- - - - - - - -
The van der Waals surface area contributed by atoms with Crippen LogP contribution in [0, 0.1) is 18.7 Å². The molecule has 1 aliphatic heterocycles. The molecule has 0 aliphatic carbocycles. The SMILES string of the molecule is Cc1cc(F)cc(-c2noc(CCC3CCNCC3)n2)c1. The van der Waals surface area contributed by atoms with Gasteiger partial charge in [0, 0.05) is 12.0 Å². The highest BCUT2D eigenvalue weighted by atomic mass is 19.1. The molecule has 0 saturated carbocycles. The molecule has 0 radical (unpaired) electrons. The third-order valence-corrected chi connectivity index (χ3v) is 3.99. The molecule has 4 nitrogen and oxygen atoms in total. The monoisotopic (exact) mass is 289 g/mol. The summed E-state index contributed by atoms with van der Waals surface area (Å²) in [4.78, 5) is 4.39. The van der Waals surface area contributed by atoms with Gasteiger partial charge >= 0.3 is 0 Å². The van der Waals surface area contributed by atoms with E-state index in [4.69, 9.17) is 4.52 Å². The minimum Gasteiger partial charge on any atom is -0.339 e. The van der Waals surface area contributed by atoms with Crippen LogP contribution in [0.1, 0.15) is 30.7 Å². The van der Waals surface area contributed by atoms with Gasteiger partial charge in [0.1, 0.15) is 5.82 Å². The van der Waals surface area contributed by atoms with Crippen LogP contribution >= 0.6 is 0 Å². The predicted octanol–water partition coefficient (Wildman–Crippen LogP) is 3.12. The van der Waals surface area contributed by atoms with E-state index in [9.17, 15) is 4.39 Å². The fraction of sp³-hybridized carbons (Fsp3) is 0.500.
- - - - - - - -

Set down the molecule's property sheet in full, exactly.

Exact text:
The van der Waals surface area contributed by atoms with Crippen LogP contribution in [0, 0.1) is 18.7 Å². The molecule has 1 aliphatic heterocycles. The molecule has 0 aliphatic carbocycles. The SMILES string of the molecule is Cc1cc(F)cc(-c2noc(CCC3CCNCC3)n2)c1. The van der Waals surface area contributed by atoms with Gasteiger partial charge in [0, 0.05) is 12.0 Å². The highest BCUT2D eigenvalue weighted by atomic mass is 19.1. The molecule has 0 saturated carbocycles. The molecule has 0 radical (unpaired) electrons. The third-order valence-corrected chi connectivity index (χ3v) is 3.99. The molecule has 4 nitrogen and oxygen atoms in total. The monoisotopic (exact) mass is 289 g/mol. The summed E-state index contributed by atoms with van der Waals surface area (Å²) in [4.78, 5) is 4.39. The van der Waals surface area contributed by atoms with Gasteiger partial charge >= 0.3 is 0 Å². The van der Waals surface area contributed by atoms with E-state index in [4.69, 9.17) is 4.52 Å². The minimum Gasteiger partial charge on any atom is -0.339 e. The van der Waals surface area contributed by atoms with Crippen LogP contribution in [0.1, 0.15) is 30.7 Å². The van der Waals surface area contributed by atoms with Gasteiger partial charge in [0.1, 0.15) is 5.82 Å². The van der Waals surface area contributed by atoms with Crippen LogP contribution >= 0.6 is 0 Å². The predicted octanol–water partition coefficient (Wildman–Crippen LogP) is 3.12. The van der Waals surface area contributed by atoms with E-state index in [9.17, 15) is 4.39 Å². The fraction of sp³-hybridized carbons (Fsp3) is 0.500.